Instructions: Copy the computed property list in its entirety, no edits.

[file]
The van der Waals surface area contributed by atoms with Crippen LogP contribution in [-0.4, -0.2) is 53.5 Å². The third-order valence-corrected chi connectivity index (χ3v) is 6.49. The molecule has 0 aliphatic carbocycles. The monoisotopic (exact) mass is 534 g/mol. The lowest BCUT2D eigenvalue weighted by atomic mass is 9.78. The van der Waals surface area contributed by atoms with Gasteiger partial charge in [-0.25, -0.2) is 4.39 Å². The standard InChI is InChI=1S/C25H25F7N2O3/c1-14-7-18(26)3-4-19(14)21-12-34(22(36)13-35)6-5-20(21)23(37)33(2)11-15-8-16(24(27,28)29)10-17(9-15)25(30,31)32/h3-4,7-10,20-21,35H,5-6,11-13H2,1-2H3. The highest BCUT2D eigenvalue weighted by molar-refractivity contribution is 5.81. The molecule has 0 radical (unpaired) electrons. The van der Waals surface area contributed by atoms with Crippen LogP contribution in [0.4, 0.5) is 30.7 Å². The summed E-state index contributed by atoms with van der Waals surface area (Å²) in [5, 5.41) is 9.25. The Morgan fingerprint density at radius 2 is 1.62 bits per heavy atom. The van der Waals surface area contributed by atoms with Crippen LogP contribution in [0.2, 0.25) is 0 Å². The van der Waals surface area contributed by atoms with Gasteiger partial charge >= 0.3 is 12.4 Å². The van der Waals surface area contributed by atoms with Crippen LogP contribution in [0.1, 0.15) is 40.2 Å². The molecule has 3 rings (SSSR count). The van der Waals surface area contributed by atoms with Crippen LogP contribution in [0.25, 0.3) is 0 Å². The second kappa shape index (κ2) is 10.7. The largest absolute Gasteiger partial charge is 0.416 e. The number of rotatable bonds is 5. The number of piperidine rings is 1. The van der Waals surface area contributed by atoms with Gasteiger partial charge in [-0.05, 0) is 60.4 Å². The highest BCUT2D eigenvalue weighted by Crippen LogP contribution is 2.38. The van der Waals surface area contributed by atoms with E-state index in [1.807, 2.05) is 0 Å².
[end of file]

The van der Waals surface area contributed by atoms with Crippen LogP contribution in [-0.4, -0.2) is 53.5 Å². The third-order valence-corrected chi connectivity index (χ3v) is 6.49. The molecule has 0 aliphatic carbocycles. The monoisotopic (exact) mass is 534 g/mol. The lowest BCUT2D eigenvalue weighted by atomic mass is 9.78. The van der Waals surface area contributed by atoms with Gasteiger partial charge in [-0.25, -0.2) is 4.39 Å². The standard InChI is InChI=1S/C25H25F7N2O3/c1-14-7-18(26)3-4-19(14)21-12-34(22(36)13-35)6-5-20(21)23(37)33(2)11-15-8-16(24(27,28)29)10-17(9-15)25(30,31)32/h3-4,7-10,20-21,35H,5-6,11-13H2,1-2H3. The highest BCUT2D eigenvalue weighted by molar-refractivity contribution is 5.81. The molecule has 0 radical (unpaired) electrons. The van der Waals surface area contributed by atoms with Crippen LogP contribution in [0.4, 0.5) is 30.7 Å². The summed E-state index contributed by atoms with van der Waals surface area (Å²) in [5, 5.41) is 9.25. The Morgan fingerprint density at radius 2 is 1.62 bits per heavy atom. The van der Waals surface area contributed by atoms with Crippen LogP contribution in [0.2, 0.25) is 0 Å². The van der Waals surface area contributed by atoms with Gasteiger partial charge >= 0.3 is 12.4 Å². The van der Waals surface area contributed by atoms with Crippen LogP contribution in [0.1, 0.15) is 40.2 Å². The molecule has 3 rings (SSSR count). The van der Waals surface area contributed by atoms with Crippen LogP contribution in [0.25, 0.3) is 0 Å². The second kappa shape index (κ2) is 10.7. The largest absolute Gasteiger partial charge is 0.416 e. The number of rotatable bonds is 5. The number of piperidine rings is 1. The van der Waals surface area contributed by atoms with Gasteiger partial charge in [-0.05, 0) is 60.4 Å². The highest BCUT2D eigenvalue weighted by Crippen LogP contribution is 2.38. The van der Waals surface area contributed by atoms with E-state index in [1.807, 2.05) is 0 Å².